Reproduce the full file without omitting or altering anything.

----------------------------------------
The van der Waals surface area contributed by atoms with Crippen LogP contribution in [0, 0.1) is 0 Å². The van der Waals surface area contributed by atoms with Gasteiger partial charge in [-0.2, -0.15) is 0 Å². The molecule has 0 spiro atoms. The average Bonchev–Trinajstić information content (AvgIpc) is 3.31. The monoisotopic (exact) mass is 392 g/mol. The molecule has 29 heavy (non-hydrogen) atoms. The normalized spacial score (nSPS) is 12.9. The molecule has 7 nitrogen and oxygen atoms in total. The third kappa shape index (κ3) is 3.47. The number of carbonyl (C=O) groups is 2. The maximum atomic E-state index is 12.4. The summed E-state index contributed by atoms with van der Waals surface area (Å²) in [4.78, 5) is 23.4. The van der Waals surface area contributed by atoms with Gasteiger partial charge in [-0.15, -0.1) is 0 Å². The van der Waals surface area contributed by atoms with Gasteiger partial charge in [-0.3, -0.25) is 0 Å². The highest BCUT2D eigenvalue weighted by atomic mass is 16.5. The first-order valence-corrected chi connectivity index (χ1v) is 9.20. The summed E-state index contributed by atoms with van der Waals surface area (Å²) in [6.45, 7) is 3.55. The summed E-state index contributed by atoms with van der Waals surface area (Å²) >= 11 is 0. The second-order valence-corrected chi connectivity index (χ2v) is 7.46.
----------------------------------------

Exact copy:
The van der Waals surface area contributed by atoms with Crippen LogP contribution in [0, 0.1) is 0 Å². The van der Waals surface area contributed by atoms with Gasteiger partial charge in [-0.2, -0.15) is 0 Å². The molecule has 0 spiro atoms. The average Bonchev–Trinajstić information content (AvgIpc) is 3.31. The monoisotopic (exact) mass is 392 g/mol. The molecule has 29 heavy (non-hydrogen) atoms. The normalized spacial score (nSPS) is 12.9. The molecule has 7 nitrogen and oxygen atoms in total. The third kappa shape index (κ3) is 3.47. The number of carbonyl (C=O) groups is 2. The maximum atomic E-state index is 12.4. The summed E-state index contributed by atoms with van der Waals surface area (Å²) in [4.78, 5) is 23.4. The van der Waals surface area contributed by atoms with Gasteiger partial charge in [-0.15, -0.1) is 0 Å². The van der Waals surface area contributed by atoms with Gasteiger partial charge in [-0.3, -0.25) is 0 Å². The highest BCUT2D eigenvalue weighted by atomic mass is 16.5. The first-order valence-corrected chi connectivity index (χ1v) is 9.20. The summed E-state index contributed by atoms with van der Waals surface area (Å²) in [6.45, 7) is 3.55. The summed E-state index contributed by atoms with van der Waals surface area (Å²) >= 11 is 0. The second-order valence-corrected chi connectivity index (χ2v) is 7.46.